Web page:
What is Title Insurance?

If you’re like most house hunters, you’ve spent plenty of time learning about real estate and mortgages. However, there is a third leg of the transaction that is just as important as the others. Title Insurance protects both real estate owners and lenders against loss or damage occurring from liens, encumbrances, or defects in the title or actual ownership of a property. Unlike traditional insurance, which protects against future events, title insurance protects against claims for past occurrences. The most common claims you are protected from include property ownership by another person, fraud or forgery of the title documents, unidentified easements, outstanding lawsuits, and liens against the property.

Do you need Title Insurance?

When you purchase a home, you expect to enjoy certain benefits from ownership. For example, you should be able to occupy and use the property as you wish, to be free from debts or obligations not created or agreed to by you, and to be able to freely sell or use your property as security for a loan. Title insurance is designed to protect these rights.

So what happens if you have a problem after you have purchased the home?

As soon as there is a hint of a claim adverse to your title, you should contact your title insurer or the agent who issued your policy. Title insurance includes coverage for legal expenses, which may be necessary to investigate, litigate or settle an adverse claim. There are also different levels of title insurance, which we’ll discuss below.

How much does title insurance cost?

The cost varies, primarily depending on the value of your property. The important thing to remember is that you only pay once (at your closing), then the coverage continues in effect for so long as you own the property. If you should die, the coverage automatically continues for the benefit of your heirs. If you sell your property, giving warranties of title to your buyer, your coverage continues. Likewise, if a buyer gives you a mortgage to finance their purchase, your coverage continues to protect your interest in the property.

Why is there a lender’s policy and an owner’s policy?

There are two types of title insurance: owner's title insurance, called an Owner’s Policy, and lender’s title insurance, called a Loan Policy. Most lenders require a Loan Policy when they issue you a loan. The Loan Policy is usually based on the dollar amount of your loan. It only protects the lender's interests in the property should a problem with the title arise. It does not protect the buyer. The policy amount decreases as you pay down your loan and eventually disappears as the loan is paid off.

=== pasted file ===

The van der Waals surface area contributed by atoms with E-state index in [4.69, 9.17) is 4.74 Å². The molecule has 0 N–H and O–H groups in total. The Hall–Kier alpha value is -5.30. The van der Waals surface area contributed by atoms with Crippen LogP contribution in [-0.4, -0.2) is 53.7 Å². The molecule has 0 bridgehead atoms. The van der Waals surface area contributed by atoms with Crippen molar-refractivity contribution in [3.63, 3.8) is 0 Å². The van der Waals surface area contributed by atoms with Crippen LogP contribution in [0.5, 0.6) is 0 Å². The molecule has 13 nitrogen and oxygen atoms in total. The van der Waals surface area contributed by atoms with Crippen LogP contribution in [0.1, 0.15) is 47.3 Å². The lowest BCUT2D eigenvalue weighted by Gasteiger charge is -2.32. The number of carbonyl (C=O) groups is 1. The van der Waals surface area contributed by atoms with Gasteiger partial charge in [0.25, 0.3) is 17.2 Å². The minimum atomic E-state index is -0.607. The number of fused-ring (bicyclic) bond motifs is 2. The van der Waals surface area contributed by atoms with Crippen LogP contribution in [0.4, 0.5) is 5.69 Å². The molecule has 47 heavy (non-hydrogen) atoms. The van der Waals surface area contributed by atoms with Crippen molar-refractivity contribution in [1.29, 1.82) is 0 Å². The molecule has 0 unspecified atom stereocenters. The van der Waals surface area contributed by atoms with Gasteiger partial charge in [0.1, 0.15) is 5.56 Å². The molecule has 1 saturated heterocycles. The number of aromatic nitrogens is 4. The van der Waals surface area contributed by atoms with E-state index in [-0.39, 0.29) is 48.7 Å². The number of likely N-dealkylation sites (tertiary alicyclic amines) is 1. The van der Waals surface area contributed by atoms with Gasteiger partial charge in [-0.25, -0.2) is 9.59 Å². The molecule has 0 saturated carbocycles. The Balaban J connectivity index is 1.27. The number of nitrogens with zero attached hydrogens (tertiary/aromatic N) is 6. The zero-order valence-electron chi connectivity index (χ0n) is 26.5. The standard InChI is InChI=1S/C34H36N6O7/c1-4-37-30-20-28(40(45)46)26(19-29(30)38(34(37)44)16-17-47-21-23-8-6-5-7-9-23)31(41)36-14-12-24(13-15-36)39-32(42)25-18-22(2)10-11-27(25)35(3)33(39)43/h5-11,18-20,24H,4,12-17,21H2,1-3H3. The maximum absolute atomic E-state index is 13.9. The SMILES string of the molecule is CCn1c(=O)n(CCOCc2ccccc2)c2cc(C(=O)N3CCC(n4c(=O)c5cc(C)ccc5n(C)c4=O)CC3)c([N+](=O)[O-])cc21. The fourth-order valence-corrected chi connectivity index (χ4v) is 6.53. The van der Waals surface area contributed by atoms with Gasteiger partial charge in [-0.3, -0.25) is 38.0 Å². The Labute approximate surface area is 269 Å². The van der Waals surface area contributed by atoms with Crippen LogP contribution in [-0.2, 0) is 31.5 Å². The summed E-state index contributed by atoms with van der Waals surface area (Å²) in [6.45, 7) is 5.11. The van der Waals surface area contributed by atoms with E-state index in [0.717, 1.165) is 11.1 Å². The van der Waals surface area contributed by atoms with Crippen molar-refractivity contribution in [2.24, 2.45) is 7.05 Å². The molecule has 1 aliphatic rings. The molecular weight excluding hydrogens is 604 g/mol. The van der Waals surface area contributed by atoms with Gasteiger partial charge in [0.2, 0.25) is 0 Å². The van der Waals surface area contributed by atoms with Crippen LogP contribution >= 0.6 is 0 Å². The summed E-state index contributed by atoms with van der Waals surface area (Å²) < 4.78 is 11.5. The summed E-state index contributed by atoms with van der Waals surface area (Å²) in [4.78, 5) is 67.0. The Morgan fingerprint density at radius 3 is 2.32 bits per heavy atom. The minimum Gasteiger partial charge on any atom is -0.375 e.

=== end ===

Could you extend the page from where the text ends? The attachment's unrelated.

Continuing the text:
An Owner's Policy is usually issued in the amount of the real estate purchase. It is purchased for a one-time fee at closing and lasts for as long as you have an interest in the property. Only an Owner's Policy protects the buyer should a covered title problem arise.

What types of claims or risks are covered by title insurance?

There are typically two types of coverage – standard and extended coverage. Below is a list of risk that most standard coverage title insurance policies cover:

  • Forgery and impersonation;

  • Lack of competency, capacity or legal authority of a party;

  • Deed not joined in by a necessary party (co-owner, heir, spouse, corporate officer, or business partner);

  • Undisclosed (but recorded) prior mortgage or lien;

  • Undisclosed (but recorded) easement or use restriction;

  • Erroneous or inadequate legal descriptions;

  • Lack of a right of access; and

  • Deed not properly recorded.

  • An extended coverage policy may be requested to protect against such additional defects as:

  • Off-record matters, such as claims for adverse possession or prescriptive easement;

  • Deed to land with buildings encroaching on land of another;

  • Incorrect survey;

  • Silent (off-record) liens (such as mechanics' or estate tax liens); and

  • Pre-existing violations of subdivision laws, zoning ordinances or CC&R's.

  • Subject to availability in your locale, First American's EAGLE Policy covers all of the risks listed above, plus:

  • Post-policy forgery;

  • Forced removal of improvements due to lack of building permit (subject to deductible);

  • Post-policy construction of improvements by a neighbor onto insured land; and

  • Location and dimensions of insured land (survey not required).

What is typically covered by Extended Coverage title insurance?

When purchasing title insurance, be sure to ask your provider what types of policies are available to you. Some of the more common policy enhancements included with Extended Coverage includes, but is not limited to, the following:

  • Mechanics Liens;

  • Cannot use the land for Single-Family Residence because the use violates a zoning restriction;

  • Unrecorded lien by a homeowner’s association;

  • Building permit violations;

  • Post-policy forgery;

  • Lack of vehicular and/or pedestrian access;

  • Post-policy adverse possession;

  • Added coverage leads to additional marketability